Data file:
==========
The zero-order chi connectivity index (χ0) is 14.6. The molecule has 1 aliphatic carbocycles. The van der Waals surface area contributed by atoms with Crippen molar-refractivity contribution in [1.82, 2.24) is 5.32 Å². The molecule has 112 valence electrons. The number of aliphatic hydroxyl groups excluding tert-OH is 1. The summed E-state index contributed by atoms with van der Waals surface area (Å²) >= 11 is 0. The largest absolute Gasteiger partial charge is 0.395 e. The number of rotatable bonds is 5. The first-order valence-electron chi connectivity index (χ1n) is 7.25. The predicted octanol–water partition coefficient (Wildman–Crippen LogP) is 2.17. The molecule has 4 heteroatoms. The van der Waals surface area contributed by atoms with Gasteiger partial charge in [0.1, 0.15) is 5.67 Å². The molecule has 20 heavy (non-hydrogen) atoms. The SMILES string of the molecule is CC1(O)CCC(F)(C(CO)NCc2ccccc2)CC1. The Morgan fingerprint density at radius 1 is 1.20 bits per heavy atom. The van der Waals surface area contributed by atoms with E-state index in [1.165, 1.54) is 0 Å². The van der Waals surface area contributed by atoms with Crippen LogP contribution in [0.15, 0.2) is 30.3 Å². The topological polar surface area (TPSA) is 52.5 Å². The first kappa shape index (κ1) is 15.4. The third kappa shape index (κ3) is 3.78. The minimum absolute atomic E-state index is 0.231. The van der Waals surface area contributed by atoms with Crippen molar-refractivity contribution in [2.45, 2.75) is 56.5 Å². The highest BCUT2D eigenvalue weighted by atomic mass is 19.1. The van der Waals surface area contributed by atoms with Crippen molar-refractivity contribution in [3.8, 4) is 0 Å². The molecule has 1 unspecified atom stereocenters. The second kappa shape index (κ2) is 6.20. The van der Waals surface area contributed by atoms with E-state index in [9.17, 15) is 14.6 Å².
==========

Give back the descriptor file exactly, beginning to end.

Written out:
The zero-order chi connectivity index (χ0) is 14.6. The molecule has 1 aliphatic carbocycles. The van der Waals surface area contributed by atoms with Crippen molar-refractivity contribution in [1.82, 2.24) is 5.32 Å². The molecule has 112 valence electrons. The number of aliphatic hydroxyl groups excluding tert-OH is 1. The summed E-state index contributed by atoms with van der Waals surface area (Å²) >= 11 is 0. The largest absolute Gasteiger partial charge is 0.395 e. The number of rotatable bonds is 5. The first-order valence-electron chi connectivity index (χ1n) is 7.25. The predicted octanol–water partition coefficient (Wildman–Crippen LogP) is 2.17. The molecule has 4 heteroatoms. The van der Waals surface area contributed by atoms with Gasteiger partial charge in [0.1, 0.15) is 5.67 Å². The molecule has 20 heavy (non-hydrogen) atoms. The SMILES string of the molecule is CC1(O)CCC(F)(C(CO)NCc2ccccc2)CC1. The Morgan fingerprint density at radius 1 is 1.20 bits per heavy atom. The van der Waals surface area contributed by atoms with E-state index in [1.165, 1.54) is 0 Å². The van der Waals surface area contributed by atoms with Crippen LogP contribution in [0.15, 0.2) is 30.3 Å². The topological polar surface area (TPSA) is 52.5 Å². The first kappa shape index (κ1) is 15.4. The third kappa shape index (κ3) is 3.78. The minimum absolute atomic E-state index is 0.231. The van der Waals surface area contributed by atoms with Crippen molar-refractivity contribution in [2.45, 2.75) is 56.5 Å². The highest BCUT2D eigenvalue weighted by atomic mass is 19.1. The van der Waals surface area contributed by atoms with Crippen molar-refractivity contribution in [3.8, 4) is 0 Å². The molecule has 1 unspecified atom stereocenters. The second kappa shape index (κ2) is 6.20. The van der Waals surface area contributed by atoms with E-state index in [9.17, 15) is 14.6 Å².